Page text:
Receipt of proposals
- • evaluation and award
(a) Proposals may be opened so as to avoid disclosure of contents to competing proposers during, when applicable, the process of negotiation.
(b) Proposals are not required to be open for public inspection until after the notice of intent to award a contract is issued.
(2) For each request for proposals, the contracting agency shall prepare a list of proposals.
(3) Notwithstanding any requirement to make proposals open to public inspection after the contracting agency’s issuance of notice of intent to award a contract, a contracting agency may withhold from disclosure to the public trade secrets, as defined in ORS 192.345 (Public records conditionally exempt from disclosure), and information submitted to a public body in confidence, as described in ORS 192.355 (Public records exempt from disclosure), that are contained in a proposal. The fact that proposals are opened at a public meeting as defined in ORS 192.610 (Definitions for ORS 192.610 to 192.690) does not make their contents subject to disclosure, regardless of whether the public body opening the proposals fails to give notice of or provide for an executive session for the purpose of opening proposals. If a request for proposals is canceled after proposals are received, the contracting agency may return a proposal to the proposer that made the proposal. The contracting agency shall keep a list of returned proposals in the file for the solicitation.
(4) As provided in the request for proposals, a contracting agency may conduct discussions with proposers who submit proposals the agency has determined to be closely competitive or to have a reasonable chance of being selected for award. The discussions may be conducted for the purpose of clarification to ensure full understanding of, and responsiveness to, the solicitation requirements. The contracting agency shall accord proposers fair and equal treatment with respect to any opportunity for discussion and revision of proposals. Revisions of proposals may be permitted after the submission of proposals and before award for the purpose of obtaining best and final offers. In conducting discussions, the contracting agency may not disclose information derived from proposals submitted by competing proposers.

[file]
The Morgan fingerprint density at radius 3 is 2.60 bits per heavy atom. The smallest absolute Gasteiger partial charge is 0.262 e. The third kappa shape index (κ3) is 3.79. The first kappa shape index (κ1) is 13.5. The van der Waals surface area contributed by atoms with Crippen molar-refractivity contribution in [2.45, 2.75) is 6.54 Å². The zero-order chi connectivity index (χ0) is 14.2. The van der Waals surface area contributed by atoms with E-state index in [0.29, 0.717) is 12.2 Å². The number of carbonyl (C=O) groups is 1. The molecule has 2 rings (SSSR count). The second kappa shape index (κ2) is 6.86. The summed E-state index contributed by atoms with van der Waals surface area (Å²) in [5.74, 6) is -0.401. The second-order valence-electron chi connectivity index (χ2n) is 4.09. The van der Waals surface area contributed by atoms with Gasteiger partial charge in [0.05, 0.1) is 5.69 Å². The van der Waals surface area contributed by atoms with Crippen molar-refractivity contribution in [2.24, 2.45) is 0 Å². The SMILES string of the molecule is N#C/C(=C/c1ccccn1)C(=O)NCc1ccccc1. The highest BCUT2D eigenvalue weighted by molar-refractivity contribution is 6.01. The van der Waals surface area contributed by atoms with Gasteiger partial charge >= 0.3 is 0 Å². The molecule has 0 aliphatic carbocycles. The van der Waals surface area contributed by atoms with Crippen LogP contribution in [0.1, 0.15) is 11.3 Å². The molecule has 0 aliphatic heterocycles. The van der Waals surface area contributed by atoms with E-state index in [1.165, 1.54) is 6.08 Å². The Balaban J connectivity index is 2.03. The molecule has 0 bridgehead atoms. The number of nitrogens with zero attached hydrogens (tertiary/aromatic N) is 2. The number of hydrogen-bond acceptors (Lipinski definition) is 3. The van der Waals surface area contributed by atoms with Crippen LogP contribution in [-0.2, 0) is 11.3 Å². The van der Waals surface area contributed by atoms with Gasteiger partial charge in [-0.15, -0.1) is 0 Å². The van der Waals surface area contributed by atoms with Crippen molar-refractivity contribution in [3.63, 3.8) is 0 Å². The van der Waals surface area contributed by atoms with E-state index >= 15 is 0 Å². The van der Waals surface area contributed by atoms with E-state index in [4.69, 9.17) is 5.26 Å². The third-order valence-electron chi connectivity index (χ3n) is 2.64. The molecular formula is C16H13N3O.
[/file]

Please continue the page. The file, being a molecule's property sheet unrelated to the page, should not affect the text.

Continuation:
(5) When provided for in the request for proposals, the contracting agency may employ methods of contractor selection including but not limited to award based solely on the ranking of proposals, negotiation with the highest ranked proposer, competitive negotiations, multiple-tiered competition designed to identify a class of proposers that fall within a competitive range or to otherwise eliminate from consideration a class of lower ranked proposers, or any combination of methods, as authorized or prescribed by rules adopted under ORS 279A.065 (Model rules generally). When applicable, in any instance in which the contracting agency determines that impasse has been reached in negotiations with a highest ranked proposer, the contracting agency may terminate negotiations with that proposer and commence negotiations with the next highest ranked proposer.
(6) The cancellation of requests for proposals and the rejection of proposals shall be in accordance with ORS 279C.395 (Rejection of bids).
(7) At least seven days before the award of a public improvement contract, unless the contracting agency determines that seven days is impractical under rules adopted under ORS 279A.065 (Model rules generally), the contracting agency shall issue to each proposer or post, electronically or otherwise, a notice of intent to award.
(8) If a public improvement contract is awarded, the contracting agency shall award a public improvement contract to the responsible proposer whose proposal is determined in writing to be the most advantageous to the contracting agency based on the evaluation factors set forth in the request for proposals and, when applicable, the outcome of any negotiations authorized by the request for proposals. Other factors may not be used in the evaluation. [2003 c.794 §131; 2005 c.103 §24; 2007 c.764 §31]
3 OregonLaws.org assembles these lists by analyzing references between Sections. Each listed item refers back to the current Section in its own text. The result reveals relationships in the code that may not have otherwise been apparent.